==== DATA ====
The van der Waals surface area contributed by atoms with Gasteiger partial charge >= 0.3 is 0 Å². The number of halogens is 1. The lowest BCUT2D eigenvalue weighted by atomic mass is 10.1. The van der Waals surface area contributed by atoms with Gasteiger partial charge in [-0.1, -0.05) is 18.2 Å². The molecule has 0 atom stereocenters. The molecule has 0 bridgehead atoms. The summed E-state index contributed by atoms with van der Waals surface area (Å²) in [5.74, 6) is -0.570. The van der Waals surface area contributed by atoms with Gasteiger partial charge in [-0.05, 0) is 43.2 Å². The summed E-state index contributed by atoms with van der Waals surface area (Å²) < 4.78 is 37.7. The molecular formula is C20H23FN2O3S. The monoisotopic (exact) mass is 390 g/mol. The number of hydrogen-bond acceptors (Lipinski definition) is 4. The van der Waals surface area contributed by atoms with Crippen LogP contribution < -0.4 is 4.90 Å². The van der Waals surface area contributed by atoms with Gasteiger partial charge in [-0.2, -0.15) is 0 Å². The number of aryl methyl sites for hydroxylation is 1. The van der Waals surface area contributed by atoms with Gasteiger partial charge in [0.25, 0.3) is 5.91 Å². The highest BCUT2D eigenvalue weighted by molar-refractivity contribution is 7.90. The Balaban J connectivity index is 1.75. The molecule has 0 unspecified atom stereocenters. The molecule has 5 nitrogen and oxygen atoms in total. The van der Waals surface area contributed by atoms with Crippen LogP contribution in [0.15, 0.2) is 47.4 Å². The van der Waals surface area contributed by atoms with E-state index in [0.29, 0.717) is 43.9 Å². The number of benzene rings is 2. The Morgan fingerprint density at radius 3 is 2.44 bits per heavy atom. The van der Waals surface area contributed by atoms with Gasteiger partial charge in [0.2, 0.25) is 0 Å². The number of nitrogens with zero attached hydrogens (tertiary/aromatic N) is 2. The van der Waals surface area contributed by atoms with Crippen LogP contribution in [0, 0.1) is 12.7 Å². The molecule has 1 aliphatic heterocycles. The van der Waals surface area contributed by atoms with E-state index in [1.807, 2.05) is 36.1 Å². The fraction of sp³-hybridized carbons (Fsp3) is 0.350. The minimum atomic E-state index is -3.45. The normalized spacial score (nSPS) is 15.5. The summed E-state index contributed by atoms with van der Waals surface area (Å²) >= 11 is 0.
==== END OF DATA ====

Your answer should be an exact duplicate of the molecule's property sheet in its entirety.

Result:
The van der Waals surface area contributed by atoms with Gasteiger partial charge >= 0.3 is 0 Å². The number of halogens is 1. The lowest BCUT2D eigenvalue weighted by atomic mass is 10.1. The van der Waals surface area contributed by atoms with Gasteiger partial charge in [-0.1, -0.05) is 18.2 Å². The molecule has 0 atom stereocenters. The molecule has 0 bridgehead atoms. The summed E-state index contributed by atoms with van der Waals surface area (Å²) in [5.74, 6) is -0.570. The van der Waals surface area contributed by atoms with Gasteiger partial charge in [-0.05, 0) is 43.2 Å². The summed E-state index contributed by atoms with van der Waals surface area (Å²) < 4.78 is 37.7. The molecular formula is C20H23FN2O3S. The monoisotopic (exact) mass is 390 g/mol. The number of hydrogen-bond acceptors (Lipinski definition) is 4. The van der Waals surface area contributed by atoms with Crippen LogP contribution < -0.4 is 4.90 Å². The van der Waals surface area contributed by atoms with Gasteiger partial charge in [-0.2, -0.15) is 0 Å². The number of aryl methyl sites for hydroxylation is 1. The van der Waals surface area contributed by atoms with Gasteiger partial charge in [0.25, 0.3) is 5.91 Å². The highest BCUT2D eigenvalue weighted by molar-refractivity contribution is 7.90. The Balaban J connectivity index is 1.75. The molecule has 0 unspecified atom stereocenters. The molecule has 5 nitrogen and oxygen atoms in total. The van der Waals surface area contributed by atoms with Crippen LogP contribution in [0.15, 0.2) is 47.4 Å². The van der Waals surface area contributed by atoms with E-state index in [0.29, 0.717) is 43.9 Å². The number of benzene rings is 2. The Morgan fingerprint density at radius 3 is 2.44 bits per heavy atom. The van der Waals surface area contributed by atoms with Gasteiger partial charge in [0.2, 0.25) is 0 Å². The number of nitrogens with zero attached hydrogens (tertiary/aromatic N) is 2. The van der Waals surface area contributed by atoms with Crippen LogP contribution in [0, 0.1) is 12.7 Å². The molecule has 1 aliphatic heterocycles. The van der Waals surface area contributed by atoms with E-state index in [1.807, 2.05) is 36.1 Å². The fraction of sp³-hybridized carbons (Fsp3) is 0.350. The minimum atomic E-state index is -3.45. The normalized spacial score (nSPS) is 15.5. The summed E-state index contributed by atoms with van der Waals surface area (Å²) >= 11 is 0.